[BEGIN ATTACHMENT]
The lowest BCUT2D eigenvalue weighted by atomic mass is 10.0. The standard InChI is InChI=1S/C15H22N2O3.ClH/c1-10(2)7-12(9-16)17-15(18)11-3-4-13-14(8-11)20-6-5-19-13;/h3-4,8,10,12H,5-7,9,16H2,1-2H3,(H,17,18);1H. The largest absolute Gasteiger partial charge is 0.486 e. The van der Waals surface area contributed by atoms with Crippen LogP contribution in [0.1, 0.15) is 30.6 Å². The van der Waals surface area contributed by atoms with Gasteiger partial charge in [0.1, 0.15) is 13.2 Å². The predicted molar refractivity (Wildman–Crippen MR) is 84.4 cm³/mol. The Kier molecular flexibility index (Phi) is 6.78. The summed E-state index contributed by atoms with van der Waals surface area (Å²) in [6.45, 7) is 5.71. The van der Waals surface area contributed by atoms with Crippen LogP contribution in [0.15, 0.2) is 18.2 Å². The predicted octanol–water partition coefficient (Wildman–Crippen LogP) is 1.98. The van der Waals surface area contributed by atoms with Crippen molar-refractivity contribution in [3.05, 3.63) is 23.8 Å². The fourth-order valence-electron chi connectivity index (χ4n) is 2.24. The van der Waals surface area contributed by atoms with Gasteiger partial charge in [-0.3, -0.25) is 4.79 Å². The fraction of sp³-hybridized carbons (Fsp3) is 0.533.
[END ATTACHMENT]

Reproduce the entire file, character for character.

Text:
The lowest BCUT2D eigenvalue weighted by atomic mass is 10.0. The standard InChI is InChI=1S/C15H22N2O3.ClH/c1-10(2)7-12(9-16)17-15(18)11-3-4-13-14(8-11)20-6-5-19-13;/h3-4,8,10,12H,5-7,9,16H2,1-2H3,(H,17,18);1H. The largest absolute Gasteiger partial charge is 0.486 e. The van der Waals surface area contributed by atoms with Crippen LogP contribution in [0.1, 0.15) is 30.6 Å². The van der Waals surface area contributed by atoms with Gasteiger partial charge in [0.1, 0.15) is 13.2 Å². The predicted molar refractivity (Wildman–Crippen MR) is 84.4 cm³/mol. The Kier molecular flexibility index (Phi) is 6.78. The summed E-state index contributed by atoms with van der Waals surface area (Å²) in [6.45, 7) is 5.71. The van der Waals surface area contributed by atoms with Crippen LogP contribution in [0.15, 0.2) is 18.2 Å². The predicted octanol–water partition coefficient (Wildman–Crippen LogP) is 1.98. The van der Waals surface area contributed by atoms with Crippen molar-refractivity contribution in [3.05, 3.63) is 23.8 Å². The fourth-order valence-electron chi connectivity index (χ4n) is 2.24. The van der Waals surface area contributed by atoms with Gasteiger partial charge in [-0.3, -0.25) is 4.79 Å². The fraction of sp³-hybridized carbons (Fsp3) is 0.533.